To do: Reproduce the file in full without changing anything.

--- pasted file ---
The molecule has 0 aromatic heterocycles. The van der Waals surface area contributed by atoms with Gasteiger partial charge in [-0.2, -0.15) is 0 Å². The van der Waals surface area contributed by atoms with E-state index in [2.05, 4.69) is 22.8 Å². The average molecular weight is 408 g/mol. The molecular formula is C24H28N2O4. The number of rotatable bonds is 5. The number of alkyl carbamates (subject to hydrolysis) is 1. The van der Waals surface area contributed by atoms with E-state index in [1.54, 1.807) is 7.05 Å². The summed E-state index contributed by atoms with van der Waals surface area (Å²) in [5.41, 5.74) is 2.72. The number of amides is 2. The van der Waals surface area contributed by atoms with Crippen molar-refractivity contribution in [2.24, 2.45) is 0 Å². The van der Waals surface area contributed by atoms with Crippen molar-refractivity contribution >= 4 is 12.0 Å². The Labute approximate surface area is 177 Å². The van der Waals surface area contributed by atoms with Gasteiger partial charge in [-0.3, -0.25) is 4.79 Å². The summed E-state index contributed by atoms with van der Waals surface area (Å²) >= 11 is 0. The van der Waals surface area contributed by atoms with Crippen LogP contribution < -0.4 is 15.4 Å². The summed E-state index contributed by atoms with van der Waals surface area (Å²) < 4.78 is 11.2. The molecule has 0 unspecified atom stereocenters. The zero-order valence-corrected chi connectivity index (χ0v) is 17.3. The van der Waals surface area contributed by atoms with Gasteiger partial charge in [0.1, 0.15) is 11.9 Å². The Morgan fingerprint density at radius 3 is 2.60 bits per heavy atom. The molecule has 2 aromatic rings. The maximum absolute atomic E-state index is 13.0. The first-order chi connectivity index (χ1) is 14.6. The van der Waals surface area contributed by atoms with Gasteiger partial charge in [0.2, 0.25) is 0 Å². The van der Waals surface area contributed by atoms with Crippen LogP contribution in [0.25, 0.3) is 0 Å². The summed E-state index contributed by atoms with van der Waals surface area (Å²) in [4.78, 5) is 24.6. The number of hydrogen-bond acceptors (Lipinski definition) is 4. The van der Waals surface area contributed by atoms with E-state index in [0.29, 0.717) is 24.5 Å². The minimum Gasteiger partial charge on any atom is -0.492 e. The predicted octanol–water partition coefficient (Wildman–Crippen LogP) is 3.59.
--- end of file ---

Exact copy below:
The molecule has 0 aromatic heterocycles. The van der Waals surface area contributed by atoms with Gasteiger partial charge in [-0.2, -0.15) is 0 Å². The van der Waals surface area contributed by atoms with E-state index in [2.05, 4.69) is 22.8 Å². The average molecular weight is 408 g/mol. The molecular formula is C24H28N2O4. The number of rotatable bonds is 5. The number of alkyl carbamates (subject to hydrolysis) is 1. The van der Waals surface area contributed by atoms with E-state index in [1.54, 1.807) is 7.05 Å². The summed E-state index contributed by atoms with van der Waals surface area (Å²) in [5.41, 5.74) is 2.72. The number of amides is 2. The van der Waals surface area contributed by atoms with Crippen molar-refractivity contribution in [2.24, 2.45) is 0 Å². The van der Waals surface area contributed by atoms with Crippen molar-refractivity contribution >= 4 is 12.0 Å². The Labute approximate surface area is 177 Å². The van der Waals surface area contributed by atoms with Gasteiger partial charge in [-0.3, -0.25) is 4.79 Å². The summed E-state index contributed by atoms with van der Waals surface area (Å²) >= 11 is 0. The van der Waals surface area contributed by atoms with Crippen LogP contribution < -0.4 is 15.4 Å². The summed E-state index contributed by atoms with van der Waals surface area (Å²) < 4.78 is 11.2. The molecule has 0 unspecified atom stereocenters. The zero-order valence-corrected chi connectivity index (χ0v) is 17.3. The van der Waals surface area contributed by atoms with Gasteiger partial charge in [0.1, 0.15) is 11.9 Å². The Morgan fingerprint density at radius 3 is 2.60 bits per heavy atom. The molecule has 2 aromatic rings. The maximum absolute atomic E-state index is 13.0. The first-order chi connectivity index (χ1) is 14.6. The van der Waals surface area contributed by atoms with Gasteiger partial charge in [0.2, 0.25) is 0 Å². The van der Waals surface area contributed by atoms with Crippen LogP contribution in [0.25, 0.3) is 0 Å². The summed E-state index contributed by atoms with van der Waals surface area (Å²) in [4.78, 5) is 24.6. The number of hydrogen-bond acceptors (Lipinski definition) is 4. The van der Waals surface area contributed by atoms with E-state index in [0.29, 0.717) is 24.5 Å². The minimum Gasteiger partial charge on any atom is -0.492 e. The predicted octanol–water partition coefficient (Wildman–Crippen LogP) is 3.59.